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Apurva Venkat
Special Correspondent

97% of enterprises say VPNs are prone to cyberattacks: Study

Sep 26, 20223 mins
VPNZero Trust

Since the shift to remote and hybrid work, 44% of organizations have witnessed an increase in exploits targeting VPNs, and many are moving toward zero-trust security, according to a report from Zscaler.

VPN on iPhone

Reliance on VPNs for remote access is putting enterprises at significant risk as social engineering, ransomware, and malware attacks continue to advance, exposing  businesses to greater risk, according to a new report by cloud security company Zscaler.

More than 95% of organizations surveyed are now leveraging a VPN service for secure remote access, up from 93% last year, the report said, adding that there are almost 500 known VPN vulnerabilities listed on the CVE (common vulnerabilities and exposures) database.

“It is unsurprising that VPN is no longer able to keep up with the hybrid and remote access requirements of today. VPNs were created at a time when network topologies were vastly different when there was a single corporate network everyone was accessing,” said Ananth Nag, senior regional vice president at Zscaler, whose product line includes Zero Trust Exchange, a cloud-native security platform.

More than 350 IT professionals in North America at organizations with global workforces were surveyed for the report.

Since the shift to remote and hybrid work, 44% of the organizations have witnessed an increase in exploits targeting their VPNs, and 71% are concerned that VPN networks will jeopardize their security measures, the report said.

Majority of companies have 3 or more VPNs

The size and complexity of an organization typically drive the complexity of remote access infrastructure and management proportionally. A majority of companies (61%) surveyed have three or more VPN gateways, and 38% have more than five.

Each gateway requires a stack of appliances, often including the VPN, internal firewall, internal load balancer, global load balancer, and external firewall. “The more gateways an organization has, the more expensive secure remote access becomes and the more complicated it is for IT to administer and manage,” the report noted.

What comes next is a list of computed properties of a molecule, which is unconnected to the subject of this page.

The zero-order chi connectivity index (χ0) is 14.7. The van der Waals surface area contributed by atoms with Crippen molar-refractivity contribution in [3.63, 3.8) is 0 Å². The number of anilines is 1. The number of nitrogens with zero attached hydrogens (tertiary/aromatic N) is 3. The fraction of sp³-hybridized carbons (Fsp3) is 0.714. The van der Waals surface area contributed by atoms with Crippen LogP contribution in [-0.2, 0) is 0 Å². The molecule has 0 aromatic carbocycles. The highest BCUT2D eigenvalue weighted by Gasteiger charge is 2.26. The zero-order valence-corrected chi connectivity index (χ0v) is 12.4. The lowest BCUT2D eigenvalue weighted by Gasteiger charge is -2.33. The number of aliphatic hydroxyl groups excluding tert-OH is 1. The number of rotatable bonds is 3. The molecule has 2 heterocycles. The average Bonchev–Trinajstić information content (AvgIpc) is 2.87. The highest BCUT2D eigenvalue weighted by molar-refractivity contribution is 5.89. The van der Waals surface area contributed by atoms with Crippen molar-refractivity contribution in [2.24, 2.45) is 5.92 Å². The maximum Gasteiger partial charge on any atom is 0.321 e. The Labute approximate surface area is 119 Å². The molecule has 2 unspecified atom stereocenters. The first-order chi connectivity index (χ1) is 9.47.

About 74% of organizations report that applications run in data centers, while 49% use private clouds, 45% use Azure, 44% use AWS, and 22% use Google Cloud.

Single infected device can infect entire network

About 97% of organizations say they understand that their VPN is prone to cyberattacks and exploits, but still use the technology, the report said. “Breaches show that it only takes one infected device or stolen credential to put an entire network at risk, which is why cybercriminals are targeting users by accessing through a VPN,” the Zscaler report noted.

 “Today applications are moving to the cloud, a network the enterprise does not control. Users expect to seamlessly work off-network and from any device, anywhere,” Nag said. “Remote access VPNs worked well in the network-centric world, but in the age of cloud and mobility, where there are virtual perimeters around the user, device, and application, they lack applicability.”

Companies shift to zero trust

Ongoing risks from legacy VPNs have created a gradual shift toward Zero trust security architecture, with 80% of companies actively planning or implementing a zero trust model, the report said.

Zero Trust architecture, unlike VPNs, does not bring the users on the same network as business-critical information, prevents lateral movement with user-app segmentation, according to Zscaler.

“The strategy of gaining access permission at the outset followed by virtual internal freedom no longer meets organizations’ needs,” Nag said.

Apurva Venkat
Special Correspondent

Apurva Venkat is principal correspondent for the India editions of CIO, CSO, and Computerworld. She has previously worked at ISMG, IDG India, Bangalore Mirror, and Business Standard, where she reported on developments in technology, businesses, startups, fintech, e-commerce, cybersecurity, civic news, and education.

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